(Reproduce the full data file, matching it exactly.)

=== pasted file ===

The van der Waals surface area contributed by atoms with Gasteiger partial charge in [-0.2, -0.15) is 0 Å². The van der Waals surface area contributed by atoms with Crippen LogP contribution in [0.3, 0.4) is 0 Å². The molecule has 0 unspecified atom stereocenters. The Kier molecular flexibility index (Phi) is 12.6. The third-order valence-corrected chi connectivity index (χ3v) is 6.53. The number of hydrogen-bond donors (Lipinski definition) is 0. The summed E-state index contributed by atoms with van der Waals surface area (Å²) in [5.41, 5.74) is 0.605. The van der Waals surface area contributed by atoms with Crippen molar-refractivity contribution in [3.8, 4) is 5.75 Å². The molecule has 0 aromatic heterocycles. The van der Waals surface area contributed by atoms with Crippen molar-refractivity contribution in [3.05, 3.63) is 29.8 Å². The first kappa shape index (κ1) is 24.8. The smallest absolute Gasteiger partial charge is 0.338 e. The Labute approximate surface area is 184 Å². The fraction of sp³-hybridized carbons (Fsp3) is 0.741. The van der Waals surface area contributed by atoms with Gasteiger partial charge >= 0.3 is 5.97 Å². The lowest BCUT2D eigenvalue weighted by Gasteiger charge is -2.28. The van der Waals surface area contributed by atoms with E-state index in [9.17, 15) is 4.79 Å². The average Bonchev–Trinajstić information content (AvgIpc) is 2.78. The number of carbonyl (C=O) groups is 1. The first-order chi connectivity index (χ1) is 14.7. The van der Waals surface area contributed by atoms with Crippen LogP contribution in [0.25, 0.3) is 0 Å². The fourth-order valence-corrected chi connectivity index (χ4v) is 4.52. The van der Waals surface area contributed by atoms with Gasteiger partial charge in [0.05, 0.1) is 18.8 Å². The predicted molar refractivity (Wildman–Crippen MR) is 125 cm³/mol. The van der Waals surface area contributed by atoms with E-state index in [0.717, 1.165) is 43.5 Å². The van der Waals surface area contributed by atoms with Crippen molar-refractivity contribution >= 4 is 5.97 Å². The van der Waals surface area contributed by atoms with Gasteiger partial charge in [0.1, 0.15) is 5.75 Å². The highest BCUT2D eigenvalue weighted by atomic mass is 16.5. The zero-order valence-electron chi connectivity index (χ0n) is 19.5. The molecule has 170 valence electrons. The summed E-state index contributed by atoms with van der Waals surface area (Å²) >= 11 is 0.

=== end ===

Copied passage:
The van der Waals surface area contributed by atoms with Gasteiger partial charge in [-0.2, -0.15) is 0 Å². The van der Waals surface area contributed by atoms with Crippen LogP contribution in [0.3, 0.4) is 0 Å². The molecule has 0 unspecified atom stereocenters. The Kier molecular flexibility index (Phi) is 12.6. The third-order valence-corrected chi connectivity index (χ3v) is 6.53. The number of hydrogen-bond donors (Lipinski definition) is 0. The summed E-state index contributed by atoms with van der Waals surface area (Å²) in [5.41, 5.74) is 0.605. The van der Waals surface area contributed by atoms with Crippen molar-refractivity contribution in [3.8, 4) is 5.75 Å². The molecule has 0 aromatic heterocycles. The van der Waals surface area contributed by atoms with Crippen molar-refractivity contribution in [3.05, 3.63) is 29.8 Å². The first kappa shape index (κ1) is 24.8. The smallest absolute Gasteiger partial charge is 0.338 e. The Labute approximate surface area is 184 Å². The fraction of sp³-hybridized carbons (Fsp3) is 0.741. The van der Waals surface area contributed by atoms with Gasteiger partial charge >= 0.3 is 5.97 Å². The lowest BCUT2D eigenvalue weighted by Gasteiger charge is -2.28. The van der Waals surface area contributed by atoms with E-state index in [9.17, 15) is 4.79 Å². The average Bonchev–Trinajstić information content (AvgIpc) is 2.78. The number of carbonyl (C=O) groups is 1. The first-order chi connectivity index (χ1) is 14.7. The van der Waals surface area contributed by atoms with Crippen LogP contribution in [0.25, 0.3) is 0 Å². The fourth-order valence-corrected chi connectivity index (χ4v) is 4.52. The van der Waals surface area contributed by atoms with Gasteiger partial charge in [0.05, 0.1) is 18.8 Å². The predicted molar refractivity (Wildman–Crippen MR) is 125 cm³/mol. The van der Waals surface area contributed by atoms with E-state index in [0.717, 1.165) is 43.5 Å². The van der Waals surface area contributed by atoms with Crippen molar-refractivity contribution >= 4 is 5.97 Å². The van der Waals surface area contributed by atoms with Gasteiger partial charge in [0.1, 0.15) is 5.75 Å². The highest BCUT2D eigenvalue weighted by atomic mass is 16.5. The zero-order valence-electron chi connectivity index (χ0n) is 19.5. The molecule has 170 valence electrons. The summed E-state index contributed by atoms with van der Waals surface area (Å²) >= 11 is 0.